Cullen knew he could not keep the mages from forcing their way out of the killing chute in which they’d found themselves but he paused as best he could to take in the scene before leaping into the fray. A group of mages had spread out on the far end of the room, throwing protective spells around the few Templars still standing and desperately trying to fight around them. The blood mages mostly had their backs to the door in faith that Uldred and the others could control the room above them. They focused on keeping anyone from reaching the stairs rather than on preventing people from coming down them.

A few realized the door had opened and began to turn. Cullen grabbed the elbow of the woman at his left, yelling to be heard above the turmoil. “Help me stop them!” She nodded and turned, speaking urgently to the man behind her. A quick glance up the stairs showed not one other Templar. Cullen was torn between shame at having fled and the desire to protect these few whose presence behind him hopefully demonstrated their innocence in this plot.

The shoulders of one of the mages turning to face him began to writhe beneath his robes. His body swelled, lumps of flesh bulking through the cloth and plumping obscenely over his head. Though Cullen had seen drawings of abominations before he’d never considered what becoming one would look like. The man stared in shock, his mouth open in a scream as rancid, furrowed skin grew over his face. Clearly, he had not intended this to happen.

The woman beside him leapt away as though he were catching and muttered something, waving her staff. Creatures slid up through the stone floor as if emerging from water, shades that glided toward the mages and Templars on the far side of the room. The abomination reared, drawing back a newly-clawed arm, still growing, to slash at Cullen. He could no longer waste time assessing the situation.

Just as his sword bit into the thing he felt energy scream past his body. The mages behind him began casting spells to protect him, fire balls, frosty prisons, whatever they knew best. It was terrifying, knowing that he had at his back a knot of people who could just as easily turn as the man in front of him had. Everyone in the Harrowing Chamber had been a senior enchanter, the strongest and most talented mages in the tower. If they turned on him he would be dead in seconds.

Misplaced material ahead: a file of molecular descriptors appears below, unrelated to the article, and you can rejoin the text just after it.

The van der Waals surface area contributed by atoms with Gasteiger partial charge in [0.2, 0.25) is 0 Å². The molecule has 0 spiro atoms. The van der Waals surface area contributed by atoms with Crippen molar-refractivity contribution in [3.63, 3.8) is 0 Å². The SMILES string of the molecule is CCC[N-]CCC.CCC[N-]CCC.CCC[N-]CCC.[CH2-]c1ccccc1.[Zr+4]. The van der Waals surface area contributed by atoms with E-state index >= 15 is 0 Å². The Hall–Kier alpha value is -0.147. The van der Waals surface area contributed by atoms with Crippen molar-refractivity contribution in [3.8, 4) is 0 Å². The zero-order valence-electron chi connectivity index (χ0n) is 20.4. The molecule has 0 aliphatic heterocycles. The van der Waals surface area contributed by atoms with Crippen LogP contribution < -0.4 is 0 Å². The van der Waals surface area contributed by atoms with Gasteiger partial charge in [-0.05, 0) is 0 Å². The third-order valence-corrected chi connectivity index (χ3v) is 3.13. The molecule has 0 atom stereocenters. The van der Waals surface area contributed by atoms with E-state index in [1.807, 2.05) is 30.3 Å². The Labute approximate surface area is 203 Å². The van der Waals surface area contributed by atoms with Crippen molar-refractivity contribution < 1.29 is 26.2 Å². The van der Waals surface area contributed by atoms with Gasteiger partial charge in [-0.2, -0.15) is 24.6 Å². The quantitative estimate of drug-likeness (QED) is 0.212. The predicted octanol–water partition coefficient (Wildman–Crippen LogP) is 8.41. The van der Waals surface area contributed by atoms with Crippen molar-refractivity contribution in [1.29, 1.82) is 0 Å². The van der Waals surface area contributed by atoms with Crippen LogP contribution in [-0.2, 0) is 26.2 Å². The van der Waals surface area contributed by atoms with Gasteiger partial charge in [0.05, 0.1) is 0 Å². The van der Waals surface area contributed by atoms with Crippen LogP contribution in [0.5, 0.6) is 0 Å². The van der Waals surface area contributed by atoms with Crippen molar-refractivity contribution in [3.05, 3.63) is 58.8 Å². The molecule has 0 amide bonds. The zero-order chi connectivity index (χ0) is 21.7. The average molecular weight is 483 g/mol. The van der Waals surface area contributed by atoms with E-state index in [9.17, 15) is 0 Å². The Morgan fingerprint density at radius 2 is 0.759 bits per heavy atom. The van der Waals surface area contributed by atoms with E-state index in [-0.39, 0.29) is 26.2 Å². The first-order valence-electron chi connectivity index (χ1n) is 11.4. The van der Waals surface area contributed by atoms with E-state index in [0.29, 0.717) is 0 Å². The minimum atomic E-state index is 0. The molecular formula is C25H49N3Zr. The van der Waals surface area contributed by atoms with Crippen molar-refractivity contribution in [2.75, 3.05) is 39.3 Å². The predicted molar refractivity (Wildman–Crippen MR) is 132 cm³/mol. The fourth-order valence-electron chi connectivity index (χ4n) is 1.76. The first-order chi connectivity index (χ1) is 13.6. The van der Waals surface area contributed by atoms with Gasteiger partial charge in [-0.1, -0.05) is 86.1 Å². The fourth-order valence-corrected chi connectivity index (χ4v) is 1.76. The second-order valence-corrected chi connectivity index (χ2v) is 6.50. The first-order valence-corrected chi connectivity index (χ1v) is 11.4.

The rank of maleficari, red with their craft, found themselves surrounded. They abandoned all attempts at discipline and began summoning shades for reinforcement. One after another was taken by something from the Fade and contorted into an abomination.

Blood lay thick on the floor and coated flesh unworldly and human alike. Bright yellows and blues dulled and muddied into a uniform maroon. The air, thick with the scent of death and corruption, was so charged with magic that Cullen’s hair stood on end beneath his helmet. Everything moved slowly. It seemed to take minutes for his sword to complete its swing though he threw everything he had behind it.

The pitched battle continued endlessly. He drew on every moment of his training to quash what magic he could in his foes and then kill them before they could regroup. Theory and practice fights, however, could never have prepared him for the chaos of this rebellion or the sheer terror at being so unexpectedly confronted by outright evil.

The longer the fight continued the harder it became to tell which of the enchanters had been in the original group of blood mages. Gore had splattered everyone and healers would easily have erased traces of self-inflicted wounds. Cullen increasingly thought of simply slaying any robed figure in his path, just to be safe, but every time he remembered his duty to protect his charges.

So long as he kept that firmly in his mind he took the extra moment to look where his sword fell, to judge whether the mage at which he struck might be trying to shield him rather than kill him. Perhaps he was imaging that some of those who had been fighting the maleficars had turned their allegiance. It could be that those using blood magic had so much power on their side that they stood longer than the energy of those they fought could last or that they were controlling the minds of their fellow mages.

He began to worry that he could not lift his sword for another strike. The fighting had wrung dry every drop of fear and determination fueling him and still it continued. At some point he’d managed to retrieve his shield but it hung as often by his side as he managed to hold it before him. It weighed as much as a druffalo and smelled worse. He hewed and swung and dispelled mechanically, overwhelmed by the horrors and bone weary.

Just as he accepted that he would die in that room, having failed utterly, the madness ended. The last shade moaned its way to the floor, and the few survivors began to identify one another. Of the dozen or so mages that had made it down the stairs with him, three still stood. Not one of the other Templars lived.